KARACHI: Civil society and human rights activists urged the need to carry forward the legacy of the late rights lawyer Asma Jahangir. Discussing a book titled ‘Our Asma Jahanghir’ at its launch on Saturday, they termed Asma a champion of human rights who always fought for democratic dispensation, humanity and voiceless people.
The book, by writer and activist Zulfiqar Halepoto, is a compilation of national and international articles written on Asma after her death.
Moderating the session at T2F, Justice (retd) Majida Rizvi said Asma was a woman of international stature who dedicated her life for a cause. “Like her persona, her funeral was also extraordinary where a large number women participating in it set a new precedent in Pakistan’s history,” she said. The activists not only discussed the book at length, but shared their memories and personal relationships with Asma. “She even once took up a poor Japanese girl’s case free of charge and bore all expenses from her pocket,” said Justice (retd) Rizvi.
Uzma Noorani, a human rights activist who worked with Asma, called her death ‘bad news that shattered most of the participants of the Karachi Literature Festival’. “Most activists and writers were in attendance at the KLF where Asma’s death dominated the entire festival activities,” she said, adding that not only in Pakistan, but the United Nations secretary general and international human rights organisations also paid rich tribute to her.
“My last interaction with Asma was on the Faizabad sit-in issue. She was worried about it and considered the event an attempt to derail democracy,” said Noorani, adding that Asma was not against any specific person or institution, but stood by the basic principles of justice. “Asma was my friend, mentor and she has left a huge vacuum that we all have to fill by pursuing her agenda,” she remarked.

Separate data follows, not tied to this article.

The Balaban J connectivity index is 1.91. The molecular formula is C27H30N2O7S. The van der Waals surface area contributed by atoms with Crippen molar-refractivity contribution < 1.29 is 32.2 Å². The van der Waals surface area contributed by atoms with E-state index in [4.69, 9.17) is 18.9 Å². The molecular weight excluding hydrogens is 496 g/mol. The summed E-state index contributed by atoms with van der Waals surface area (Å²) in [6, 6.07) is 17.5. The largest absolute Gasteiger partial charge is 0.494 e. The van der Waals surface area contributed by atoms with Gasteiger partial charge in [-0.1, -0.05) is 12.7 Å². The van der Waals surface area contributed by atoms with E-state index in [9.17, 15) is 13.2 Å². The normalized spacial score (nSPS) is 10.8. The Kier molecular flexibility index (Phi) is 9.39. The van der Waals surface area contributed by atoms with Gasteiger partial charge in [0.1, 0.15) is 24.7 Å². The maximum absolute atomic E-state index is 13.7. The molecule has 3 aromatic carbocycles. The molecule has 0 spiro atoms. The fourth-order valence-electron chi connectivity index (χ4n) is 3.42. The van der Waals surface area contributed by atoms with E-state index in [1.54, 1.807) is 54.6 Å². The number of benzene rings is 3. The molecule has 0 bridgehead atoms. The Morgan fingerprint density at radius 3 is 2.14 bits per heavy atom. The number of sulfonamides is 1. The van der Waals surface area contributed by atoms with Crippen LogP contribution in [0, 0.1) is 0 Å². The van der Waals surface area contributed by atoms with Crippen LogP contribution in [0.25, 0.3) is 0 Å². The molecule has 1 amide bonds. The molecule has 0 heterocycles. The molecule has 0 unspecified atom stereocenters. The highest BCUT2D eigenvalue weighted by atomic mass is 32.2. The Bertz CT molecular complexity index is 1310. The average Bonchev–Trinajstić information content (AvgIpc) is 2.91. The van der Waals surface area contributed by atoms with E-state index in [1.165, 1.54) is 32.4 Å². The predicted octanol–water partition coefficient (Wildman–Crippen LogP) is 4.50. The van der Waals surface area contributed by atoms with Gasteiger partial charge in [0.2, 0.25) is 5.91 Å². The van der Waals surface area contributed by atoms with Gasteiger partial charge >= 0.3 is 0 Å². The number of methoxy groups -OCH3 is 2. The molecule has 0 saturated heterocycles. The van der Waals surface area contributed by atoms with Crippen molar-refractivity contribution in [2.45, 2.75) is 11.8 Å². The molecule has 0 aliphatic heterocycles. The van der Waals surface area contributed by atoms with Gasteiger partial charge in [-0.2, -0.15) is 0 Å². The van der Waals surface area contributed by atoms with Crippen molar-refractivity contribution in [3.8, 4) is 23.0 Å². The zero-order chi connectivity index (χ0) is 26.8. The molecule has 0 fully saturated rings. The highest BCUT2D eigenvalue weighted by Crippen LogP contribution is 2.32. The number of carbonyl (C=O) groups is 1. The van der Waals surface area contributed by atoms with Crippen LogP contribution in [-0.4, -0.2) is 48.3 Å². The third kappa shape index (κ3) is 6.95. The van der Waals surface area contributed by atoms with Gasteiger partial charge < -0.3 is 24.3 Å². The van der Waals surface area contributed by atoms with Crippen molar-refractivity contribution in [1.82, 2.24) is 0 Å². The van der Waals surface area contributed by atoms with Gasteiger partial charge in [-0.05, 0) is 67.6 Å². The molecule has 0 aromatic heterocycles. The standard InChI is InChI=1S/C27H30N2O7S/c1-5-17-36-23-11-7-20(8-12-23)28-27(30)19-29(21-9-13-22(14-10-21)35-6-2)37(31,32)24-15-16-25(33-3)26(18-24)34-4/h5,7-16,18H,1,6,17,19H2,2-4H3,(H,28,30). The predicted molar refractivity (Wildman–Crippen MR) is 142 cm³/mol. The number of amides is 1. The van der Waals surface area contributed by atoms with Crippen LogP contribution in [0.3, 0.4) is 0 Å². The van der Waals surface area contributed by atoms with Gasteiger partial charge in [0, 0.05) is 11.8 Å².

Comrade Munir Memon, a left wing political activist, referred to the rape case of a blind girl in General Zia’s regime in Punjab and said, “It was a 1983 case, when police and district administration asked the blind girl to present four witnesses to prove her case. When the girl failed, the police lodged a case against the girl under Hudood Laws.” He said Asma roared ‘like a lion’ against the victimisation and took on the girl’s case.
He added that there was no media except state owned TV at the time and Asma was not hungry for media publicity.
Halepoto spoke about the objective of the book and said it was an attempt of advocacy in order to disseminate Asma’s message. “These articles were written in different languages by renowned writers and intellectuals. Humanity revolved around Asma and she worked beyond the politics of ethnicity,” he said.